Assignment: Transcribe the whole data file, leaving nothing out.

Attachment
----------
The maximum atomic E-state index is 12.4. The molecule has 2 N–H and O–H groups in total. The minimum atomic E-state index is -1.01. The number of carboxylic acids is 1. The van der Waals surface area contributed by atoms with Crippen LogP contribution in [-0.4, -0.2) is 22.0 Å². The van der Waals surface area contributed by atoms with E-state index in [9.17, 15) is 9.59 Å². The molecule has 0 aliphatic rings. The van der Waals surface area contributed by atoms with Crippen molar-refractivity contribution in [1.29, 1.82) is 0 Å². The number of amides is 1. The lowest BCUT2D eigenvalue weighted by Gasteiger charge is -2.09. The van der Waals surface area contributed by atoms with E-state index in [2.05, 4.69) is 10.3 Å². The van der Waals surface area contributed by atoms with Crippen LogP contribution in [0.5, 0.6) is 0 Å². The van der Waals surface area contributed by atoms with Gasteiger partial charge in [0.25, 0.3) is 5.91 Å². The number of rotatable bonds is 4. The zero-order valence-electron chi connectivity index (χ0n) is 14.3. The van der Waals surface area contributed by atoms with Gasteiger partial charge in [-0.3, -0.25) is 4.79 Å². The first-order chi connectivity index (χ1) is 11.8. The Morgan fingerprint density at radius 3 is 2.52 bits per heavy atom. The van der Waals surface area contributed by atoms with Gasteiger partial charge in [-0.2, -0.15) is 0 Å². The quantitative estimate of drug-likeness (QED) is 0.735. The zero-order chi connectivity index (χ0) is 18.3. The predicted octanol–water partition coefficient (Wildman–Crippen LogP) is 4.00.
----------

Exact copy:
The maximum atomic E-state index is 12.4. The molecule has 2 N–H and O–H groups in total. The minimum atomic E-state index is -1.01. The number of carboxylic acids is 1. The van der Waals surface area contributed by atoms with Crippen LogP contribution in [-0.4, -0.2) is 22.0 Å². The van der Waals surface area contributed by atoms with E-state index in [9.17, 15) is 9.59 Å². The molecule has 0 aliphatic rings. The van der Waals surface area contributed by atoms with Crippen molar-refractivity contribution in [1.29, 1.82) is 0 Å². The number of amides is 1. The lowest BCUT2D eigenvalue weighted by Gasteiger charge is -2.09. The van der Waals surface area contributed by atoms with E-state index in [2.05, 4.69) is 10.3 Å². The van der Waals surface area contributed by atoms with Crippen LogP contribution in [0.5, 0.6) is 0 Å². The van der Waals surface area contributed by atoms with Gasteiger partial charge in [0.25, 0.3) is 5.91 Å². The number of rotatable bonds is 4. The zero-order valence-electron chi connectivity index (χ0n) is 14.3. The van der Waals surface area contributed by atoms with Gasteiger partial charge in [-0.3, -0.25) is 4.79 Å². The first-order chi connectivity index (χ1) is 11.8. The Morgan fingerprint density at radius 3 is 2.52 bits per heavy atom. The van der Waals surface area contributed by atoms with Gasteiger partial charge in [-0.2, -0.15) is 0 Å². The quantitative estimate of drug-likeness (QED) is 0.735. The zero-order chi connectivity index (χ0) is 18.3. The predicted octanol–water partition coefficient (Wildman–Crippen LogP) is 4.00.